"I am not quite libertarian enough to think that there is no place for secret investigations in our legal system."
I am. For what the FAuthor means, that is: against anyone. The government can go ahead and secretly investigate all the non-citizens it wants, but U.S. citizens are^Wshould be a protected class (under the Constitution). [And the only protected class in this country, BTW.] It should be *extremely* difficult for the govt. to get a citizen on a crime. That should be considered a good thing. Instead of perverting our system and making it easier for the government to go after its own citizenry, the non-corrupt way is to do both of:
1) Granting citizenship (including and especially de facto!) judiciously and limited in numbers, and
2) Incarcerating longer.
If mass govt. surveillance and other abuses were removed, along with the attitude that everyone is a potential criminal, and they had to instead operate as if everyone is innocent, and will always be, until it was evident that someone wasn't, there'd be some healthy resistance to expanding our ranks, and if they had to prosecute someone, it would take so much work, they'd want to make it really count.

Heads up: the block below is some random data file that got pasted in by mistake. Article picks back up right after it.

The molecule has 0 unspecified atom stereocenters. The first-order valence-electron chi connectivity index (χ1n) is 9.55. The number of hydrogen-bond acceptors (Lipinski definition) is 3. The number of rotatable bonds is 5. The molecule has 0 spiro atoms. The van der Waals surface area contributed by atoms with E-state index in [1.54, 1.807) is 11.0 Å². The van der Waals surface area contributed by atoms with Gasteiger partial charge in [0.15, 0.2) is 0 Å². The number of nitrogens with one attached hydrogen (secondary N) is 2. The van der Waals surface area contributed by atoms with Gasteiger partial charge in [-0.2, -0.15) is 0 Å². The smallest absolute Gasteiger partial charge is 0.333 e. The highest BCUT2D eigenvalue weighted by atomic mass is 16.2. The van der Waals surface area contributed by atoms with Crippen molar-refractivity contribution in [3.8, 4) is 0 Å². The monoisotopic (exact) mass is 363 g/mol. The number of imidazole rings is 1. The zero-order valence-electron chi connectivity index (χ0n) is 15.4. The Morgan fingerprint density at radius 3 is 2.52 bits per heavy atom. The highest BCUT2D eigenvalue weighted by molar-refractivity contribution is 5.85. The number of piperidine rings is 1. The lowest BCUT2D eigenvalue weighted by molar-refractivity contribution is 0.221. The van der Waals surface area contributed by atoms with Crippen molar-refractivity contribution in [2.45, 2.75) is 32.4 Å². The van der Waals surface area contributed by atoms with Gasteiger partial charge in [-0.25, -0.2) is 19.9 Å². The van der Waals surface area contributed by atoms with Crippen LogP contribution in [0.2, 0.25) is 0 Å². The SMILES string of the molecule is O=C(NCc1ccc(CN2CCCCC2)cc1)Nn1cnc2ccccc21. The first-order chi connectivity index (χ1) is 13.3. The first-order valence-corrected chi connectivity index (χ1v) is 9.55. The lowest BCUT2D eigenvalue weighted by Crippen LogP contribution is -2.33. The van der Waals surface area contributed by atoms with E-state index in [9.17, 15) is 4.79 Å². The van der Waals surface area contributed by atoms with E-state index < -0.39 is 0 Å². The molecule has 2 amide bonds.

"Is the FBI investigating a terrorist cell that is likely to steal softly and silently away into the night if they are notified that their banker is onto them?"
Too bad. If the terrorists are U.S. citizens, arrest them on suspicion, and if a judge denies them bail for being a flight risk, then so be it, if not, tough titties. Flipping through the channels on Fri I think it was some host on FNC asked "what do we do about lone wolf terrorists". The answer is nothing. Not everything has something that can be done about it. That oftentimes won't make the overall situation worse. We need to rekindle our pride in ours being a "shit happens" country. For what that means in a broader sense.